By Sabrina Lorenzi
RIO DE JANEIRO Nov 8 Brazilian shipbuilder OSX
Brasil SA said on Friday it will file for bankruptcy
protection, another step in the decline of former billionaire
Eike Batista's empire.
The company said in a securities filing its shareholders
approved the bankruptcy filing, which is expected to take place
next week in a Rio de Janeiro court. The company also announced
the ouster of Chief Executive Marcelo Gomes.
OSX has 5.34 billion reais ($2.29 billion) in debt and could
seek to restructure part or all of that, becoming the second
company of Batista's to file for bankruptcy. Batista's oil
producer company, OGX Petróleo e Gas Participações SA
, sought protection from creditors on Oct. 30.
The OGX petition, citing 11.2 billion reais in debt, was the
largest corporate bankruptcy filing in Latin America.
The OSX bankruptcy decision follows more than a year during
which Batista's EBX Group - a sprawling empire of energy,
minerals and logistics companies, including OGX and OSX -
collapsed under a mountain of debt after missing production
EBX was once valued at more than $60 billion, and Batista
was a swaggering symbol of Brazil's rise as an emerging-market
powerhouse over the past decade.
Yet, as problems mounted, they fulfilled predictions made by
skeptics of Batista's breakneck expansion in recent years.
Critics warned that interdependence between EBX companies would
make them vulnerable to each other's problems, the opposite of
Batista's contention that the links would generate business
helping the companies flourish.
Once OGX filed for court protection, an OSX filing became
more likely and thus did not come as a surprise. The shipbuilder
depends on its sister company, to which it leases oil production
vessels, for all its revenue.
OSX depends on OGX, to which it leases oil production ships,
for all its revenue. OSX is 10 percent owned by South Korea's
Hyundai Heavy Industry.
Parent company OSX and two subsidiaries OSX Construção Naval
S.A. and OSX Serviços Operacionais Ltda. will jointly file for
protection from creditors, the filing said.
The company did not mention a third unit, OSX Leasing, which
owns three platforms that are leased for oil exploration
purposes. OSX's $500 million in secured dollar-denominated bonds
have rallied in recent days on speculation that OSX Brasil would
keep OSX Leasing off the filing so that the company can freely
decide what to do with the leasing company's assets.
If the court approves the bankruptcy request OSX plans to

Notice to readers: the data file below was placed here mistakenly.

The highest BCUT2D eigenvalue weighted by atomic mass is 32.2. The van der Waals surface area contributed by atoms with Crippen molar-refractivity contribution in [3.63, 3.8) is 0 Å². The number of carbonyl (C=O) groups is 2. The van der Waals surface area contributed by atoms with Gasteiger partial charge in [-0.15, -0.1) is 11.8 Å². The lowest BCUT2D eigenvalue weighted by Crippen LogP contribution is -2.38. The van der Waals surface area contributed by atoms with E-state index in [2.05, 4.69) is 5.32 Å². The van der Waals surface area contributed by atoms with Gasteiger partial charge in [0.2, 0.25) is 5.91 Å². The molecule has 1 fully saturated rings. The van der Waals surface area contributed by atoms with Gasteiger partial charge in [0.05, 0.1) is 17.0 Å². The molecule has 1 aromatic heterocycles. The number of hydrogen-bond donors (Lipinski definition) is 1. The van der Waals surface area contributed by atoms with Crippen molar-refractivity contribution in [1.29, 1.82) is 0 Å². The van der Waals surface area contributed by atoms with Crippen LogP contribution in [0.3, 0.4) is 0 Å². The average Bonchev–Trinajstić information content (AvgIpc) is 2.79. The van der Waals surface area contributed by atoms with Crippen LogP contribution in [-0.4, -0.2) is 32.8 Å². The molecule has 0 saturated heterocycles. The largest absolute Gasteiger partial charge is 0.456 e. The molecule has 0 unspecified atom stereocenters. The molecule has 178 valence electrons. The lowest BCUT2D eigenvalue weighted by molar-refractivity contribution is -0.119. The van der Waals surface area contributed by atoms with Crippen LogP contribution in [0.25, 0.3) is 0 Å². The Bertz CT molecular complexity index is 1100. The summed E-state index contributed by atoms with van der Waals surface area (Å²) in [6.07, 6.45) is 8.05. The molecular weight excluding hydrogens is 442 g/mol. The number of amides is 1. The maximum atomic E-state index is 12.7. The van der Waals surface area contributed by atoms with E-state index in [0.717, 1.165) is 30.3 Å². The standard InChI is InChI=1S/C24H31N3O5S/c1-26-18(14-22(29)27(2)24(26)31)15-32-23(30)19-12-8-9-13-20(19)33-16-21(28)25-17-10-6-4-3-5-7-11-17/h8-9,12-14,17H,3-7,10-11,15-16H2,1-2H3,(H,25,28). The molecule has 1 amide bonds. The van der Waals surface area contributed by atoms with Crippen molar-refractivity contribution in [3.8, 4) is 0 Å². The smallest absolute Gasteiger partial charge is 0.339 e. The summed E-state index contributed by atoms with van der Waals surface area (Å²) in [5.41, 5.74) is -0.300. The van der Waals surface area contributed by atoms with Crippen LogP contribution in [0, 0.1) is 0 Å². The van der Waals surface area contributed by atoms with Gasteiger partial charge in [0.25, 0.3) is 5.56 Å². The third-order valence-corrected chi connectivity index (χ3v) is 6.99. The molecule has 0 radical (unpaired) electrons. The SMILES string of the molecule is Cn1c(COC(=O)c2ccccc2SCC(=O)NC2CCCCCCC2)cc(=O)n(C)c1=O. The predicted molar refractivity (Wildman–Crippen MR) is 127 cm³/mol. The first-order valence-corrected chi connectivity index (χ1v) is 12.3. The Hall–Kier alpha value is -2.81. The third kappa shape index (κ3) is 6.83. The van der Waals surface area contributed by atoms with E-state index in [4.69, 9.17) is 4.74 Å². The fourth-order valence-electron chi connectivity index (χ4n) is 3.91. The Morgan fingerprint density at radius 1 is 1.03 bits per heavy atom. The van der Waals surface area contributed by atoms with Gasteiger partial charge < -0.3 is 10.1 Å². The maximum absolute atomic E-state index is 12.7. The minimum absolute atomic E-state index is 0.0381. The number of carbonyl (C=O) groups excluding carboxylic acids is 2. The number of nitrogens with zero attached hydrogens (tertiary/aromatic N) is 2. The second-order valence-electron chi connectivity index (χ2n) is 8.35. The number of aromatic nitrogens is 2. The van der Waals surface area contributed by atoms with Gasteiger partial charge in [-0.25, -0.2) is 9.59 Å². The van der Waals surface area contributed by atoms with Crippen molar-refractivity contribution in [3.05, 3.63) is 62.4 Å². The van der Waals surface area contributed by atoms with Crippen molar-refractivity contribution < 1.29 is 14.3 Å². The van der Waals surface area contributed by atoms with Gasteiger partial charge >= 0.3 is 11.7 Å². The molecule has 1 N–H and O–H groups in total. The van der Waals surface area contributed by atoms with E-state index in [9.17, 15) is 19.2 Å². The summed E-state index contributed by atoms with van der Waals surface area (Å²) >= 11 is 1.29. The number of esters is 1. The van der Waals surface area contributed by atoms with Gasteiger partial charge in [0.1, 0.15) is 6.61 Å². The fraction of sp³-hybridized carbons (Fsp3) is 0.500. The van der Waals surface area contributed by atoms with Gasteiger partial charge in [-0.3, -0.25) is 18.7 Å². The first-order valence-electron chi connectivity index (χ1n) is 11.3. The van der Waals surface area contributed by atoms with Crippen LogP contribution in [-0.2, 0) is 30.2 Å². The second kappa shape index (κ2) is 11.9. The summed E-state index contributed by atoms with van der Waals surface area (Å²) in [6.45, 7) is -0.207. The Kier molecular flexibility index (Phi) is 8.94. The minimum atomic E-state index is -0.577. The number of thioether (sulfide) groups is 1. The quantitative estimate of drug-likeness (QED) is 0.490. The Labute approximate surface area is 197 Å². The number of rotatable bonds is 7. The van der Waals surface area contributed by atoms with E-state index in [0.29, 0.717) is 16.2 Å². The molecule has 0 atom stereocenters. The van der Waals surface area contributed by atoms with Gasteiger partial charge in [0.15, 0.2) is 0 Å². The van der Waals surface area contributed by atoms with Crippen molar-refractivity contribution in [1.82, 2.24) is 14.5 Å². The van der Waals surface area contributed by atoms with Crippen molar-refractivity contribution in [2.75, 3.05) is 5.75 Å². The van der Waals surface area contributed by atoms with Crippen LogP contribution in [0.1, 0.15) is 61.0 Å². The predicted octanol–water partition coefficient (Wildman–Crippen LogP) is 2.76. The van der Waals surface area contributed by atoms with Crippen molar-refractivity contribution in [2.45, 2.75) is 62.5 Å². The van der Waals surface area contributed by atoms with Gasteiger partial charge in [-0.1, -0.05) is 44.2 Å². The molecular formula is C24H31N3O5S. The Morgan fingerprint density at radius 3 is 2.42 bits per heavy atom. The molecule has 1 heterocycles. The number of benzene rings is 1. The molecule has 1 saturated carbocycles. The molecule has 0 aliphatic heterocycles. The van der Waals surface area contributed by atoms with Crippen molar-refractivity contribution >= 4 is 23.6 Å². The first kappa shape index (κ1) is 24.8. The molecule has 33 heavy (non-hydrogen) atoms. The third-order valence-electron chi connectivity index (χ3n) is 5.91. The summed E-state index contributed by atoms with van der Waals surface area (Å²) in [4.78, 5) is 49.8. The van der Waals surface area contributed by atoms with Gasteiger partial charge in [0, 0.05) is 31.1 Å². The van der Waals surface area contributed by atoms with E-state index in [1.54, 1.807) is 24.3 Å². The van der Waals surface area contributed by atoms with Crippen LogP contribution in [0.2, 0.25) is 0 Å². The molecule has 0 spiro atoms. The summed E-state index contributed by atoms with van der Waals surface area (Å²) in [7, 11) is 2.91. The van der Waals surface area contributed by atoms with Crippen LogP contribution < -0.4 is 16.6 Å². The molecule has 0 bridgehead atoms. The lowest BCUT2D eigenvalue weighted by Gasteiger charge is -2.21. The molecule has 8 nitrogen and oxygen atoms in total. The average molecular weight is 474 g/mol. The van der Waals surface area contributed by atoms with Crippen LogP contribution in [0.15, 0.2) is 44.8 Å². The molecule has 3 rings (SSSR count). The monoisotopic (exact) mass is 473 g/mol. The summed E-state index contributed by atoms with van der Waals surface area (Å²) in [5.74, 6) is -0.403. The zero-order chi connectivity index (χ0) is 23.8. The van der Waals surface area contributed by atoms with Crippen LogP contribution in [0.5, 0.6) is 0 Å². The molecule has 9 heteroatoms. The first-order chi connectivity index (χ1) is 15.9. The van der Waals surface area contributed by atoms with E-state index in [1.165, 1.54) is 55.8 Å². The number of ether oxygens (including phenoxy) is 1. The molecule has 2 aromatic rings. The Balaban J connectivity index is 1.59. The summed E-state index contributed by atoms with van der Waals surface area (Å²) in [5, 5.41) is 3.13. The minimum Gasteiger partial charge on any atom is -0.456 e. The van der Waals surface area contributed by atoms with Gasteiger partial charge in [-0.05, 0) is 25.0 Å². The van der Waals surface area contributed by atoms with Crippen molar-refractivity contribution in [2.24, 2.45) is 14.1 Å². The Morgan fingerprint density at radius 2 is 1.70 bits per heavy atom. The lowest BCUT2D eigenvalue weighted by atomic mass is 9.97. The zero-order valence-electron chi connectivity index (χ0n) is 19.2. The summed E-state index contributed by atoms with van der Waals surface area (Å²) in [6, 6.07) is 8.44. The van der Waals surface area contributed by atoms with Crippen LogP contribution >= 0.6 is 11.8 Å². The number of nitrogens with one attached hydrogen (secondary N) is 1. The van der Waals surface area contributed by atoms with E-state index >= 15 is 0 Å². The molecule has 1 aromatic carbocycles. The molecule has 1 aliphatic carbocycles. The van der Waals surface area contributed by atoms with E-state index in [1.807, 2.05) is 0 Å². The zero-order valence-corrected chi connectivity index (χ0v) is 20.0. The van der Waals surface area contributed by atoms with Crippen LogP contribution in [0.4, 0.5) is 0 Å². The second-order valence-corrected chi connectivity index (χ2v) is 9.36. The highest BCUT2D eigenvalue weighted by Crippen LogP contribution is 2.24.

file, the company will have 60 days to present a restructuring
plan. OSX creditors will then have 30 days to endorse or reject
the plan, though legal experts warn the proceedings could drag
on for much longer than that.
Brazilian Development Bank BNDES said in a statement that it
granted OSX a $228 million bridge loan, but added that the loan
is backed by bank guarantees and presents no risk to the BNDES.
OSX, whose assets include an unfinished shipyard on the
northern coast of Rio de Janeiro state, is also one of OGX's
biggest creditors. OGX owes OSX at least 2.45 billion reais,
according to documents filed with the bankruptcy court.
Before the OGX and OSX filings, Batista had already agreed
to sell stakes and assets of the other four publicly traded
companies in the ailing EBX conglomerate.
Like other Batista companies, OSX's troubles stem from the
failure of OGX to meet any of its ambitious oil production
targets. After starting output at its first field in early 2012,
OGX repeatedly missed goals despite reassuring investors that
copious amounts of oil would soon flow.
Having once said OGX would produce 1.4 million barrels of
oil and natural gas equivalent a day by 2018, or more than half
Brazil's current output, the company never produced more than 1
percent of that.
According to Batista's plan, the oil was supposed to have
provided tens of billions of dollars to build several dozen oil
platforms and other vessels at the OSX shipyard. The facility
was modeled on shipyards operated by Hyundai Heavy Industry
and was designed to be the largest shipyard in the
Bankruptcy protection could help OSX salvage its shipyard
unit, part of which is almost ready to begin operations at the
port of Açu complex on the Rio de Janeiro coast.
The port's operator LLX Logística SA, another
company founded by Batista, has agreed to renegotiate its
contracts with OSX for the use of the port, reducing OSX's
investment obligations, Friday's filing said.